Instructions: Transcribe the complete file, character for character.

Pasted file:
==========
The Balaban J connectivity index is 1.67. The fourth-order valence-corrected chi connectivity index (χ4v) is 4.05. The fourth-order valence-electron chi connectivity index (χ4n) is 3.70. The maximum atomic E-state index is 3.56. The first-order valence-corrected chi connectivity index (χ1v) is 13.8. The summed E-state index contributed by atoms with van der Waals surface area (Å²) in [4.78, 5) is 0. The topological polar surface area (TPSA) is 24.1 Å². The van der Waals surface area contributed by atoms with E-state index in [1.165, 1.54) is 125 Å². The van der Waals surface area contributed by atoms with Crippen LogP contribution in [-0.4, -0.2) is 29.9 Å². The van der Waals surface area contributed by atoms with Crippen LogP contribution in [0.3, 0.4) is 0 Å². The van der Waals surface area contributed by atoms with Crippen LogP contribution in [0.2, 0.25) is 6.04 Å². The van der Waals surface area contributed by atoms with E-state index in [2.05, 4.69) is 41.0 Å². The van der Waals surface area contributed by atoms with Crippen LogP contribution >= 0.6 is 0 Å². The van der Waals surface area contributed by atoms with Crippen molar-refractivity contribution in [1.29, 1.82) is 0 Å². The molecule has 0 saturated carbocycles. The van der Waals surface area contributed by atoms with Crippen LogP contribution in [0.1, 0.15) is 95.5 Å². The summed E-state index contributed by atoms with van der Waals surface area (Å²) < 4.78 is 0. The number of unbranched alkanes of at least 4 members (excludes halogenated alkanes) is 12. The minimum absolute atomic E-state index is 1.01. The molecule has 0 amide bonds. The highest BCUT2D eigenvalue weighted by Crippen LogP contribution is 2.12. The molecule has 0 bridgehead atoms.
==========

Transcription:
The Balaban J connectivity index is 1.67. The fourth-order valence-corrected chi connectivity index (χ4v) is 4.05. The fourth-order valence-electron chi connectivity index (χ4n) is 3.70. The maximum atomic E-state index is 3.56. The first-order valence-corrected chi connectivity index (χ1v) is 13.8. The summed E-state index contributed by atoms with van der Waals surface area (Å²) in [4.78, 5) is 0. The topological polar surface area (TPSA) is 24.1 Å². The van der Waals surface area contributed by atoms with E-state index in [1.165, 1.54) is 125 Å². The van der Waals surface area contributed by atoms with Crippen LogP contribution in [-0.4, -0.2) is 29.9 Å². The van der Waals surface area contributed by atoms with Crippen LogP contribution in [0.3, 0.4) is 0 Å². The van der Waals surface area contributed by atoms with Crippen LogP contribution in [0.2, 0.25) is 6.04 Å². The van der Waals surface area contributed by atoms with E-state index in [2.05, 4.69) is 41.0 Å². The van der Waals surface area contributed by atoms with Crippen LogP contribution >= 0.6 is 0 Å². The van der Waals surface area contributed by atoms with Crippen molar-refractivity contribution in [1.29, 1.82) is 0 Å². The molecule has 0 saturated carbocycles. The van der Waals surface area contributed by atoms with Crippen LogP contribution in [0.1, 0.15) is 95.5 Å². The summed E-state index contributed by atoms with van der Waals surface area (Å²) < 4.78 is 0. The number of unbranched alkanes of at least 4 members (excludes halogenated alkanes) is 12. The minimum absolute atomic E-state index is 1.01. The molecule has 0 amide bonds. The highest BCUT2D eigenvalue weighted by Crippen LogP contribution is 2.12. The molecule has 0 bridgehead atoms.